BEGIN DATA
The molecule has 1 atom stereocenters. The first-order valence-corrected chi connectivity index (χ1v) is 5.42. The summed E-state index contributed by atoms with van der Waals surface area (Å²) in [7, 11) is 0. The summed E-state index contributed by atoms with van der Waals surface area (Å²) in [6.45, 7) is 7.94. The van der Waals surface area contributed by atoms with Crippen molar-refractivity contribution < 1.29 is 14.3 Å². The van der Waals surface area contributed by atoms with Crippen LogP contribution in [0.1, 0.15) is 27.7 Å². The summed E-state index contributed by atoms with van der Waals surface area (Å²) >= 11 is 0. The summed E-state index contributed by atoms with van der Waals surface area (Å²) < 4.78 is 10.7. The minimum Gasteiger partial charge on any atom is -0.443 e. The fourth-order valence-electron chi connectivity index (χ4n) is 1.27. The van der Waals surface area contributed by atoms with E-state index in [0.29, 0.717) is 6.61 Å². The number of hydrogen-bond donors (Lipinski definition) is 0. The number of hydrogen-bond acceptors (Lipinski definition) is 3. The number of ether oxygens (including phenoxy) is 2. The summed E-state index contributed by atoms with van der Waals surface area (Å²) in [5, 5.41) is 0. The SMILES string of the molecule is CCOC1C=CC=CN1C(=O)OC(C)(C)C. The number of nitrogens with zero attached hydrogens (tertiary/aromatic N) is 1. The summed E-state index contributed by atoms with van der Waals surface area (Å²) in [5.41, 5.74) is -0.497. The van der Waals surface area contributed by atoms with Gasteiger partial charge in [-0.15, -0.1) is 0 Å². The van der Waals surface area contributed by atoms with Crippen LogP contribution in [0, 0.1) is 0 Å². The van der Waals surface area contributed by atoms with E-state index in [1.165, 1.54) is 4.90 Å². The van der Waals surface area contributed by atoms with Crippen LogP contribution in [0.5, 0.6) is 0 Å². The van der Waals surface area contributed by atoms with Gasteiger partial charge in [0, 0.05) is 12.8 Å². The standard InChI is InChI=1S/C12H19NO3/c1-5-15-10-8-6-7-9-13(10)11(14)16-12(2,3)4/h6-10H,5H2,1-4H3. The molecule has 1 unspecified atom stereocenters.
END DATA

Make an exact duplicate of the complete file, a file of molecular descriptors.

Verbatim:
The molecule has 1 atom stereocenters. The first-order valence-corrected chi connectivity index (χ1v) is 5.42. The summed E-state index contributed by atoms with van der Waals surface area (Å²) in [7, 11) is 0. The summed E-state index contributed by atoms with van der Waals surface area (Å²) in [6.45, 7) is 7.94. The van der Waals surface area contributed by atoms with Crippen molar-refractivity contribution < 1.29 is 14.3 Å². The van der Waals surface area contributed by atoms with Crippen LogP contribution in [0.1, 0.15) is 27.7 Å². The summed E-state index contributed by atoms with van der Waals surface area (Å²) >= 11 is 0. The summed E-state index contributed by atoms with van der Waals surface area (Å²) < 4.78 is 10.7. The minimum Gasteiger partial charge on any atom is -0.443 e. The fourth-order valence-electron chi connectivity index (χ4n) is 1.27. The van der Waals surface area contributed by atoms with E-state index in [0.29, 0.717) is 6.61 Å². The number of hydrogen-bond donors (Lipinski definition) is 0. The number of hydrogen-bond acceptors (Lipinski definition) is 3. The number of ether oxygens (including phenoxy) is 2. The summed E-state index contributed by atoms with van der Waals surface area (Å²) in [5, 5.41) is 0. The SMILES string of the molecule is CCOC1C=CC=CN1C(=O)OC(C)(C)C. The number of nitrogens with zero attached hydrogens (tertiary/aromatic N) is 1. The summed E-state index contributed by atoms with van der Waals surface area (Å²) in [5.41, 5.74) is -0.497. The van der Waals surface area contributed by atoms with Gasteiger partial charge in [-0.15, -0.1) is 0 Å². The van der Waals surface area contributed by atoms with Crippen LogP contribution in [0, 0.1) is 0 Å². The van der Waals surface area contributed by atoms with E-state index in [1.165, 1.54) is 4.90 Å². The van der Waals surface area contributed by atoms with Crippen LogP contribution in [0.5, 0.6) is 0 Å². The van der Waals surface area contributed by atoms with Gasteiger partial charge in [0, 0.05) is 12.8 Å². The standard InChI is InChI=1S/C12H19NO3/c1-5-15-10-8-6-7-9-13(10)11(14)16-12(2,3)4/h6-10H,5H2,1-4H3. The molecule has 1 unspecified atom stereocenters.